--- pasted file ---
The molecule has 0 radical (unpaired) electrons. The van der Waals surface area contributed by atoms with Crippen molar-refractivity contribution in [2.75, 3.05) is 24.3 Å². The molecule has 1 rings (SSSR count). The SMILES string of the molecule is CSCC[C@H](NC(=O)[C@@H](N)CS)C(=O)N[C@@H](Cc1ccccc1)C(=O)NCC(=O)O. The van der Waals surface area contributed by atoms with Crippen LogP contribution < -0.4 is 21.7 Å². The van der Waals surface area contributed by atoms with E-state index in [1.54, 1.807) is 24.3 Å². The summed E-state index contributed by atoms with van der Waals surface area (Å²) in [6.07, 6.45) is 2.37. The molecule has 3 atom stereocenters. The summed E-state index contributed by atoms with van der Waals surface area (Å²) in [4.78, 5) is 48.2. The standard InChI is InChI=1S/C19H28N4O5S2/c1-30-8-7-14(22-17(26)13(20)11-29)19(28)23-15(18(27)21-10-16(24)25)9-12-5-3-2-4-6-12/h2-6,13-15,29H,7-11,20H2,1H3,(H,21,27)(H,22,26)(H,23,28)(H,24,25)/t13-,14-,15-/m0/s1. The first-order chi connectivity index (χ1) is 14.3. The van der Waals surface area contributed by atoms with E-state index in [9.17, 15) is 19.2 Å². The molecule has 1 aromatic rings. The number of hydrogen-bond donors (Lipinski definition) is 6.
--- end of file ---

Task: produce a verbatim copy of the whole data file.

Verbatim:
The molecule has 0 radical (unpaired) electrons. The van der Waals surface area contributed by atoms with Crippen molar-refractivity contribution in [2.75, 3.05) is 24.3 Å². The molecule has 1 rings (SSSR count). The SMILES string of the molecule is CSCC[C@H](NC(=O)[C@@H](N)CS)C(=O)N[C@@H](Cc1ccccc1)C(=O)NCC(=O)O. The van der Waals surface area contributed by atoms with Crippen LogP contribution < -0.4 is 21.7 Å². The van der Waals surface area contributed by atoms with E-state index in [1.54, 1.807) is 24.3 Å². The summed E-state index contributed by atoms with van der Waals surface area (Å²) in [6.07, 6.45) is 2.37. The molecule has 3 atom stereocenters. The summed E-state index contributed by atoms with van der Waals surface area (Å²) in [4.78, 5) is 48.2. The standard InChI is InChI=1S/C19H28N4O5S2/c1-30-8-7-14(22-17(26)13(20)11-29)19(28)23-15(18(27)21-10-16(24)25)9-12-5-3-2-4-6-12/h2-6,13-15,29H,7-11,20H2,1H3,(H,21,27)(H,22,26)(H,23,28)(H,24,25)/t13-,14-,15-/m0/s1. The first-order chi connectivity index (χ1) is 14.3. The van der Waals surface area contributed by atoms with E-state index in [9.17, 15) is 19.2 Å². The molecule has 1 aromatic rings. The number of hydrogen-bond donors (Lipinski definition) is 6.